Fred Saberhagen – Empire of the East Trilogy

Chup spun back purposefully to the man he had struck down upon his right. It was the lieutenant of the Guards whom they had duped into letting them pass; he now had dropped his weapons and clung with blood-slippery, failing fingers to the rock. Chup cautiously pulled him in from the brink and cut his throat. Charmian watched, at first without understanding, as Chup continued cutting through the neck, gorily separating head from body.

When the collar of seamless-looking Old World metal was free, he wiped it clean on the lieutenant’s uniform and held it up. With two motions of his foot he sent the headless body into the abyss.

By now she understood, or thought she did. Anger was in her voice, perhaps from envy or from fear of being left alone. “You are a fool. The valkyrie will take no unhurt man to the Lord Draffut. And none who does not wear the collar properly around his neck.”

“You are not entirely right in that, my lady. I have talked with the soldiers. The valkyries will take a man whose collar is off. Provided he is so wounded that his head is severed from his trunk.”

Now her face showed that she fully understood his plan. Her anger grew. “Not every dead man is brought to Lord Draffut’s domain in time to be restored, nor heals properly.”

“Nor has a personal invitation from the High Lord Draffut. Listen, lady, I think you will not be worse off if I go. If more soldiers scramble down here, you may do as well with your eyelashes and sweet voice as I would with a sword. As things stand now, you can’t get out of here.”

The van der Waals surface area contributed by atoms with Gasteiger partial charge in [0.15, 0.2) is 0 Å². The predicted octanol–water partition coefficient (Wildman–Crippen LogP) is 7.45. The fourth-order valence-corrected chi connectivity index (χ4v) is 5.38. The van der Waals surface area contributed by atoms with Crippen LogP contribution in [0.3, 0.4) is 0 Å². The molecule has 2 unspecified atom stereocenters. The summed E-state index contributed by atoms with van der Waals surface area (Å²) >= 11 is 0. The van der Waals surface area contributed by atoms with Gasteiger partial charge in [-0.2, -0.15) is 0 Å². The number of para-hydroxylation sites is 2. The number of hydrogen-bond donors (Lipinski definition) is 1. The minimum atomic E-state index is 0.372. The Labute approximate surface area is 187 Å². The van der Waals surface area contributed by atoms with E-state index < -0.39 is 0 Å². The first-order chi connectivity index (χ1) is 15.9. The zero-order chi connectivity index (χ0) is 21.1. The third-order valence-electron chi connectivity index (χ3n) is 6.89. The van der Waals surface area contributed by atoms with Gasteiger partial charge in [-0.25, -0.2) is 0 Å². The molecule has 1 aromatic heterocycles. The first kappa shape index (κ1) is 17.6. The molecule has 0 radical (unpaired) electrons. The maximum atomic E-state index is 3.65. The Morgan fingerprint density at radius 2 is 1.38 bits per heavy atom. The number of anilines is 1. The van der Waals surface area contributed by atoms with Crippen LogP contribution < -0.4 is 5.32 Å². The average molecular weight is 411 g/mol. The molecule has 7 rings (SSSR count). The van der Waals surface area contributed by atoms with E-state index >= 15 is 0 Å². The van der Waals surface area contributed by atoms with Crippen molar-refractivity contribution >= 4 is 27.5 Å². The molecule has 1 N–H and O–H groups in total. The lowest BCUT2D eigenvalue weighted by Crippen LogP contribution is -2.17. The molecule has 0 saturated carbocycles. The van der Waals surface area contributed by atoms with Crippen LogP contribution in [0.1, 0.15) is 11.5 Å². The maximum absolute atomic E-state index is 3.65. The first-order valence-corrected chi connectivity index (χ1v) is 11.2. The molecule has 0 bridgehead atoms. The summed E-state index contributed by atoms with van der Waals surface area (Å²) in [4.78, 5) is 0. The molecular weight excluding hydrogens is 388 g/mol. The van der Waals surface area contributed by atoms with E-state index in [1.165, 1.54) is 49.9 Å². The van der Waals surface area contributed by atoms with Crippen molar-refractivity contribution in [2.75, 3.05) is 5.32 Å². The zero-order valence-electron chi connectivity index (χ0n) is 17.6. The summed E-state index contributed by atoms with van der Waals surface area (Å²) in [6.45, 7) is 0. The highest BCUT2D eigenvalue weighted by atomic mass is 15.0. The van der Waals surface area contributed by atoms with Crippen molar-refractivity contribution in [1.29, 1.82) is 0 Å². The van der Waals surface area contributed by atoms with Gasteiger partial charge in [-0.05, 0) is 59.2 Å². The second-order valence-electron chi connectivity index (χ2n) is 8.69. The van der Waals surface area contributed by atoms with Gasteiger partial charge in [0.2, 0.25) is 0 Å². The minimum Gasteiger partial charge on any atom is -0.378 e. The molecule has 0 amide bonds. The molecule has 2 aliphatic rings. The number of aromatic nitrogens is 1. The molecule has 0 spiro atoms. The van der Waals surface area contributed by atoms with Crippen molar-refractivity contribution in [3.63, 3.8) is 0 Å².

That was true; now she was listening.

He pressed on. “Your situation may be greatly helped if I can go. What I was saying when the animal came is more important now than ever. What happened to your sister?”

“The Lord of Demons took her, as I said. Devoured her, I suppose.”

“You saw the tall black man do that?”

“I… no. He laid his hand upon her, and her screams were quieted. I did not linger to see more.”

With a quick movement Chup reversed his sword, and held the pommel of it out to Charmian. “Take this.”

She stood in hesitation.

Chup said: “If the Beast-Lord hates demons, as you say, I had better go to him, and quickly.”


“To tell him where to find the life of Zapranoth. Now take this and cut off my head.”

Holding out the sword and waiting, Chup felt content. True, she might murder him for good, or his plan might fail for other reasons. But since he had turned his back on Som and on the East, he felt like his own man again, and that feeling was enough; perhaps it was all that a man like him should try to get from life.